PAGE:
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Cryptococcosis in Child
See also in: Cellulitis DDx
Other Resources UpToDate PubMed

Cryptococcosis in Child

See also in: Cellulitis DDx
Contributors: Saami Khalifian MD, Belinda Tan MD, PhD, Susan Burgin MD, Neil Mendoza MD, Paritosh Prasad MD
Other Resources UpToDate PubMed


Cryptococcosis, also known as torulosis or European blastomycosis, is a chronic fungal infection caused by Cryptococcus species. The pathogen is found worldwide in soil and avian excreta. There are 2 variants: Cryptococcus neoformans var. gattii, seen more commonly in tropical locations and in immunocompetent patients; and Cryptococcus neoformans var. neoformans, seen more commonly in immunosuppressed populations. Patients with HIV account for 80%-90% of all patients with cryptococcosis.

Primary inoculation cutaneous cryptococcosis may occur in normal and immunocompromised hosts, but infection is usually acquired by the respiratory route, with the lungs as the primary focus of the infection. In the presence of a normal immune system, the infection is usually contained and remains latent in the lung and/or hilar nodes. If there is subsequent immunosuppression, organisms may proliferate and cause symptomatic, active infection. In this situation, secondary hematogenous dissemination to the central nervous system (CNS), kidneys, and other organs including the skin occurs.

Pulmonary cryptococcosis may be heralded by chest pain and cough. In patients with HIV, it is usually more severe, especially with low CD4 counts. Headache, nausea, confusion, blurred vision, and abnormal gait may be presenting symptoms. Papilledema, cranial nerve palsies, mild fever, and mild meningismus may be present in some patients.

Cutaneous findings occur in 15%-20% of disseminated cases. The presentation is variable. Cellulitis, abscesses, papules, plaques, ulcers, sinus tracts, or purpura may all be seen. In patients with HIV, molluscum-like umbilicated papules are described.

Other possible sites of infection include the skeletal system, eyes, lymph nodes, liver, and genitourinary tract.

However, the presence of cryptococcal infection does not imply abnormal immune status; perhaps a quarter of patients have no predisposing condition. The disease has a 2:1 male predilection (even prior to AIDS).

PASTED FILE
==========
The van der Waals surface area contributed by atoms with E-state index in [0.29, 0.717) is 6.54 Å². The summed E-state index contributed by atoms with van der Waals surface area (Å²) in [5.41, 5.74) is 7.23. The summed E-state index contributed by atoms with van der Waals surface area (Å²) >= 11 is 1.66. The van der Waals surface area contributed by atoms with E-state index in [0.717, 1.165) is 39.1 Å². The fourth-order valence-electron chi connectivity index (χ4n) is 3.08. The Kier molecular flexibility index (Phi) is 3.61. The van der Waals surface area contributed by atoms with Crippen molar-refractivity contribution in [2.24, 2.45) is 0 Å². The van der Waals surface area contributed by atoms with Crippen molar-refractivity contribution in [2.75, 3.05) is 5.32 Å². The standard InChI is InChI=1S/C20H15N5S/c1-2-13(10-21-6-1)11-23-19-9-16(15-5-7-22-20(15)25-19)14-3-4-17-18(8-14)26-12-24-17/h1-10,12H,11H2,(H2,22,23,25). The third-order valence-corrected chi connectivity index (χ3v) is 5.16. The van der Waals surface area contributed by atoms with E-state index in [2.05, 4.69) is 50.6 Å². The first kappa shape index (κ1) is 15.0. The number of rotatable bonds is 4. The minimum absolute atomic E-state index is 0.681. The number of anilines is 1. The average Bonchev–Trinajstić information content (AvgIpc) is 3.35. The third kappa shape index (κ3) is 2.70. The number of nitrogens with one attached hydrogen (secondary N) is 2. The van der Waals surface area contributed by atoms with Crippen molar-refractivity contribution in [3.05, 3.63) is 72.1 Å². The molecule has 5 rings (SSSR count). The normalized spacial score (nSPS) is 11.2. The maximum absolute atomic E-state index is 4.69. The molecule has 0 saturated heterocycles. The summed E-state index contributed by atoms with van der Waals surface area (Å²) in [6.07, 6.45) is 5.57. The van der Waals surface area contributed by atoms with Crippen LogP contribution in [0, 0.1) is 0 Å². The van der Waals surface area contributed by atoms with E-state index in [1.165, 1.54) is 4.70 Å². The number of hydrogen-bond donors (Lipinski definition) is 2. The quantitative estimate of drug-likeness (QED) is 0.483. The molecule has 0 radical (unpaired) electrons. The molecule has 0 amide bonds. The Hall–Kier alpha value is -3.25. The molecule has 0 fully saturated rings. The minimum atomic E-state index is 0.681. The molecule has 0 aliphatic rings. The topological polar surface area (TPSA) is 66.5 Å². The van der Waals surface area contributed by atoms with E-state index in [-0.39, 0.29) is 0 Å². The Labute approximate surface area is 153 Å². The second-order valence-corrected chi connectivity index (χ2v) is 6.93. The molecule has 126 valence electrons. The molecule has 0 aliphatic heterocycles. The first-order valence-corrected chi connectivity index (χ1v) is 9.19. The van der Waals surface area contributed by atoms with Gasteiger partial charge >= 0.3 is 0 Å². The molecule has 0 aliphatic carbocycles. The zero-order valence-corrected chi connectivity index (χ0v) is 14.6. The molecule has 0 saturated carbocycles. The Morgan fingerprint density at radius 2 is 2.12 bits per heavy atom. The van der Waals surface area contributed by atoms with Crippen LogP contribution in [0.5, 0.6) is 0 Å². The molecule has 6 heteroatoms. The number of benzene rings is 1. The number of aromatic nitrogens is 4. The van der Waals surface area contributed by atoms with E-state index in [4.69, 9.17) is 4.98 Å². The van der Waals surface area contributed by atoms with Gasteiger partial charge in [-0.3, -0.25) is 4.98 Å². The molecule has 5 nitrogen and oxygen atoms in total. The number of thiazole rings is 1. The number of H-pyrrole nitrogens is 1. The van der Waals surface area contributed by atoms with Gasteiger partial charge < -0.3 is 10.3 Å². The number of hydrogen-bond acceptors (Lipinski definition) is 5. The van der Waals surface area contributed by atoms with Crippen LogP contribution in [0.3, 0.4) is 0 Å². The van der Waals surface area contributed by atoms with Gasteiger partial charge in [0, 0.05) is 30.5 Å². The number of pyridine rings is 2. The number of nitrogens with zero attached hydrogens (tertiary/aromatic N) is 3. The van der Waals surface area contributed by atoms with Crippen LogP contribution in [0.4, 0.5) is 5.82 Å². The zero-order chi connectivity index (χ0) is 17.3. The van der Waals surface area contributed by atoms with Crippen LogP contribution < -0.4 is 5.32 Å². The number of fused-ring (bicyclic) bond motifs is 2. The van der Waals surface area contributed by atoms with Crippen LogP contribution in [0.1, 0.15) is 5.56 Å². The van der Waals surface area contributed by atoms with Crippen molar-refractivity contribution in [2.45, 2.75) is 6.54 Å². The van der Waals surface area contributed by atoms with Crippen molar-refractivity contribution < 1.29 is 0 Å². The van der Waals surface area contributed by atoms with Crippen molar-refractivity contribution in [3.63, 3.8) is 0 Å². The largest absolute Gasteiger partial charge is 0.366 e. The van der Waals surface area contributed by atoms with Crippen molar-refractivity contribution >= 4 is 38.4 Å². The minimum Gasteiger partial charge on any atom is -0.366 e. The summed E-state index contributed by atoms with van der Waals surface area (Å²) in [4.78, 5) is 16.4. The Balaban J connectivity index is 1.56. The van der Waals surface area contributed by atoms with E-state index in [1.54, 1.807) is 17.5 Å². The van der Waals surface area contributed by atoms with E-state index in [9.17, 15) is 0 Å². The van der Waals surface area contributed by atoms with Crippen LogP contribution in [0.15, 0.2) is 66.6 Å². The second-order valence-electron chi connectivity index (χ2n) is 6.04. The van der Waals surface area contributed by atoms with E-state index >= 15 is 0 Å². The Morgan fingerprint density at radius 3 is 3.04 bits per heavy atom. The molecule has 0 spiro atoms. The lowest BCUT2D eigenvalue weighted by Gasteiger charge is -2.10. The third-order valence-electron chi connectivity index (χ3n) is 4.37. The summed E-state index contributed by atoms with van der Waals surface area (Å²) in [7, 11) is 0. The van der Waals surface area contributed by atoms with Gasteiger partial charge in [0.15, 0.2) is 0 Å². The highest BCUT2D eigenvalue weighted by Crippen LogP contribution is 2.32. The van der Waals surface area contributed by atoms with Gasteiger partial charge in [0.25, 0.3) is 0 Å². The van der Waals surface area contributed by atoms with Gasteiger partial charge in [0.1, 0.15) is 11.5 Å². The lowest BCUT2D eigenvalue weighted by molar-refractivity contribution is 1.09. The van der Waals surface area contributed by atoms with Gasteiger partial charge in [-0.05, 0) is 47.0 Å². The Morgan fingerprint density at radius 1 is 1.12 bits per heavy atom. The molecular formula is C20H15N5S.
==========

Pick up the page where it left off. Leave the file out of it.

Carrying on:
Untreated disseminated disease is fatal. Mortality in patients with AIDS is 10%-25%.

Pediatric Patient Considerations:
Cryptococcus has been described in children without any immunodeficiency or antecedent conditions, although it most commonly occurs in children with immunodeficiencies such as HIV, status-post organ transplant, severe combined immunodeficiency syndrome, or hyperimmunoglobulin M syndrome.


B45.9 – Cryptococcosis, unspecified

42386007 – Cryptococcosis

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Diagnostic Pearls

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Differential Diagnosis & Pitfalls

  • Molluscum contagiosum
  • Molluscum-like papules (ie, Talaromyces marneffei infection, Histoplasmosis, Coccidioidomycosis)
  • Cutaneous leishmaniasis
  • Erythema nodosum
  • Primary syphilis
  • Cutaneous tuberculosis
  • Bacterial Cellulitis
Pulmonary disease:
  • Pneumocystis jirovecii pneumonia
  • Tuberculosis
  • Mycobacterium avium-intracellulare infection
  • Cytomegalovirus infection
  • Histoplasmosis

Best Tests

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Management Pearls

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Drug Reaction Data

Below is a list of drugs with literature evidence indicating an adverse association with this diagnosis. The list is continually updated through ongoing research and new medication approvals. Click on Citations to sort by number of citations or click on Medication to sort the medications alphabetically.

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Last Reviewed:04/02/2017
Last Updated:08/07/2023
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Cryptococcosis in Child
See also in: Cellulitis DDx
A medical illustration showing key findings of Cryptococcosis (CNS) : Fever, Headache, Nausea, Vomiting, Photophobia, Delirium, Nuchal rigidity
Clinical image of Cryptococcosis - imageId=166184. Click to open in gallery.  caption: 'A close-up of scaly and crusted papules and plaques some with a vegetating topography.'
A close-up of scaly and crusted papules and plaques some with a vegetating topography.
Copyright © 2024 VisualDx®. All rights reserved.